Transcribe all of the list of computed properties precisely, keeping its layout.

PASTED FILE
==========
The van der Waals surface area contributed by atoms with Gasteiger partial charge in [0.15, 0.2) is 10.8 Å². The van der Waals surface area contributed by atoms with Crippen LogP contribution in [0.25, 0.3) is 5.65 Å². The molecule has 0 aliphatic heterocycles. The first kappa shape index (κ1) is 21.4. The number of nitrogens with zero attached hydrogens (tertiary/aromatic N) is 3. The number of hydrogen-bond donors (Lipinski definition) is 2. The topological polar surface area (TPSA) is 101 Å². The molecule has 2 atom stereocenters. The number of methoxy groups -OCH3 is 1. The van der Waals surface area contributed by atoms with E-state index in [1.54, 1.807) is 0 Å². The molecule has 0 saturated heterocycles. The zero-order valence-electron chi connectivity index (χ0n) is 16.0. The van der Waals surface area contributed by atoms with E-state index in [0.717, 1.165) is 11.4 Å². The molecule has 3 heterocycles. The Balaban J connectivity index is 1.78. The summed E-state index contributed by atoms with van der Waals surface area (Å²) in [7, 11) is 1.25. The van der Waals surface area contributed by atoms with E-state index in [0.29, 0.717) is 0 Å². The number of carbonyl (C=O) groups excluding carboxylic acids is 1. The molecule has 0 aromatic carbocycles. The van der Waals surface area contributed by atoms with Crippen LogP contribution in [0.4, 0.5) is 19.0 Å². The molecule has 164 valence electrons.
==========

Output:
The van der Waals surface area contributed by atoms with Gasteiger partial charge in [0.15, 0.2) is 10.8 Å². The van der Waals surface area contributed by atoms with Crippen LogP contribution in [0.25, 0.3) is 5.65 Å². The molecule has 0 aliphatic heterocycles. The first kappa shape index (κ1) is 21.4. The number of nitrogens with zero attached hydrogens (tertiary/aromatic N) is 3. The number of hydrogen-bond donors (Lipinski definition) is 2. The topological polar surface area (TPSA) is 101 Å². The molecule has 2 atom stereocenters. The number of methoxy groups -OCH3 is 1. The van der Waals surface area contributed by atoms with E-state index in [1.54, 1.807) is 0 Å². The molecule has 0 saturated heterocycles. The zero-order valence-electron chi connectivity index (χ0n) is 16.0. The van der Waals surface area contributed by atoms with E-state index in [0.717, 1.165) is 11.4 Å². The molecule has 3 heterocycles. The Balaban J connectivity index is 1.78. The summed E-state index contributed by atoms with van der Waals surface area (Å²) in [7, 11) is 1.25. The van der Waals surface area contributed by atoms with E-state index in [0.29, 0.717) is 0 Å². The number of carbonyl (C=O) groups excluding carboxylic acids is 1. The molecule has 0 aromatic carbocycles. The van der Waals surface area contributed by atoms with Crippen LogP contribution in [0.4, 0.5) is 19.0 Å². The molecule has 164 valence electrons.